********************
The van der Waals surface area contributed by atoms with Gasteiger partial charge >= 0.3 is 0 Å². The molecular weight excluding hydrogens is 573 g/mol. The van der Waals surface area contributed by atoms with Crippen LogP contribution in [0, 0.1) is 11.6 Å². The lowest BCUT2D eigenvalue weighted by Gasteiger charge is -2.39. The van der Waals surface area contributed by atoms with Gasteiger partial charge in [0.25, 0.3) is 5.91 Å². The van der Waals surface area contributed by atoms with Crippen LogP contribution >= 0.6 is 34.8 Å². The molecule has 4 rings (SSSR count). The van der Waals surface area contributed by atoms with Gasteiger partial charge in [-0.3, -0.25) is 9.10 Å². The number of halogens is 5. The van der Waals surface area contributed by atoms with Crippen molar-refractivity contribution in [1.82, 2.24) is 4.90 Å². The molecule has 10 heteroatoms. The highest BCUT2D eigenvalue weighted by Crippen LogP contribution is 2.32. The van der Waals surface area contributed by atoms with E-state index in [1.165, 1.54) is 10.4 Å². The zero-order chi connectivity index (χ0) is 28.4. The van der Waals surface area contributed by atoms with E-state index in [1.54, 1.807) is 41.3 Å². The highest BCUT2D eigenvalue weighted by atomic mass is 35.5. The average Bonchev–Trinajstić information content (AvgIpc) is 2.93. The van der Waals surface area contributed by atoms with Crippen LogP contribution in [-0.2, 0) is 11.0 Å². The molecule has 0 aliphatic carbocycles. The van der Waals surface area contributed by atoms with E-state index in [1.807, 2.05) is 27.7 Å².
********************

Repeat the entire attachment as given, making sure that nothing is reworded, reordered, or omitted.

The van der Waals surface area contributed by atoms with Gasteiger partial charge >= 0.3 is 0 Å². The molecular weight excluding hydrogens is 573 g/mol. The van der Waals surface area contributed by atoms with Crippen LogP contribution in [0, 0.1) is 11.6 Å². The lowest BCUT2D eigenvalue weighted by Gasteiger charge is -2.39. The van der Waals surface area contributed by atoms with Gasteiger partial charge in [0.25, 0.3) is 5.91 Å². The van der Waals surface area contributed by atoms with Crippen LogP contribution >= 0.6 is 34.8 Å². The molecule has 4 rings (SSSR count). The van der Waals surface area contributed by atoms with Gasteiger partial charge in [-0.3, -0.25) is 9.10 Å². The number of halogens is 5. The van der Waals surface area contributed by atoms with Crippen molar-refractivity contribution in [1.82, 2.24) is 4.90 Å². The molecule has 10 heteroatoms. The highest BCUT2D eigenvalue weighted by Crippen LogP contribution is 2.32. The van der Waals surface area contributed by atoms with E-state index in [1.165, 1.54) is 10.4 Å². The zero-order chi connectivity index (χ0) is 28.4. The van der Waals surface area contributed by atoms with E-state index in [1.54, 1.807) is 41.3 Å². The highest BCUT2D eigenvalue weighted by atomic mass is 35.5. The average Bonchev–Trinajstić information content (AvgIpc) is 2.93. The van der Waals surface area contributed by atoms with Crippen LogP contribution in [-0.2, 0) is 11.0 Å². The molecule has 0 aliphatic carbocycles. The van der Waals surface area contributed by atoms with E-state index in [1.807, 2.05) is 27.7 Å².